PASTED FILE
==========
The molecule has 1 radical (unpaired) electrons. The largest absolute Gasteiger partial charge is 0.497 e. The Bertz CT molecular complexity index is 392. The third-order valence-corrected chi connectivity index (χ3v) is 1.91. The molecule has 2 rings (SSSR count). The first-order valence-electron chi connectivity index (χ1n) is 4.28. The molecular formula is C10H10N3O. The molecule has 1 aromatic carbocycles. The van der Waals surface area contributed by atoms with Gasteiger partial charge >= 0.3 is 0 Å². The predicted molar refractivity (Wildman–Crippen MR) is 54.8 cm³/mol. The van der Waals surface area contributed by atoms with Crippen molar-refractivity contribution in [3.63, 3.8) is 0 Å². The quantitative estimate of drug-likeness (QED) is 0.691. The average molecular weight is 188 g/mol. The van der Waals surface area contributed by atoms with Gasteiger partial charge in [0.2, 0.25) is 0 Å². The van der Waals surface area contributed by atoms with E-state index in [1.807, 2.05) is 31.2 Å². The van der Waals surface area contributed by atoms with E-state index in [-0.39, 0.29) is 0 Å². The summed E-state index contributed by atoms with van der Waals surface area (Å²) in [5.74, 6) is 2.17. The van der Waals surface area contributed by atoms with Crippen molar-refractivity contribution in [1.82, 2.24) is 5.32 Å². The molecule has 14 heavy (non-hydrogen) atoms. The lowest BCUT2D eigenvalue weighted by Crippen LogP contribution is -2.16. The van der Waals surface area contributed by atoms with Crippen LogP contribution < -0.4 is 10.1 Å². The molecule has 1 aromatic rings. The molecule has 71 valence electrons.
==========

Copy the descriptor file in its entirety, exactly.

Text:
The molecule has 1 radical (unpaired) electrons. The largest absolute Gasteiger partial charge is 0.497 e. The Bertz CT molecular complexity index is 392. The third-order valence-corrected chi connectivity index (χ3v) is 1.91. The molecule has 2 rings (SSSR count). The first-order valence-electron chi connectivity index (χ1n) is 4.28. The molecular formula is C10H10N3O. The molecule has 1 aromatic carbocycles. The van der Waals surface area contributed by atoms with Gasteiger partial charge >= 0.3 is 0 Å². The predicted molar refractivity (Wildman–Crippen MR) is 54.8 cm³/mol. The van der Waals surface area contributed by atoms with Crippen molar-refractivity contribution in [3.63, 3.8) is 0 Å². The quantitative estimate of drug-likeness (QED) is 0.691. The average molecular weight is 188 g/mol. The van der Waals surface area contributed by atoms with Gasteiger partial charge in [0.2, 0.25) is 0 Å². The van der Waals surface area contributed by atoms with E-state index in [1.807, 2.05) is 31.2 Å². The van der Waals surface area contributed by atoms with E-state index in [-0.39, 0.29) is 0 Å². The summed E-state index contributed by atoms with van der Waals surface area (Å²) in [5.74, 6) is 2.17. The van der Waals surface area contributed by atoms with Crippen molar-refractivity contribution in [1.82, 2.24) is 5.32 Å². The molecule has 14 heavy (non-hydrogen) atoms. The lowest BCUT2D eigenvalue weighted by Crippen LogP contribution is -2.16. The van der Waals surface area contributed by atoms with Crippen LogP contribution < -0.4 is 10.1 Å². The molecule has 1 aromatic rings. The molecule has 71 valence electrons.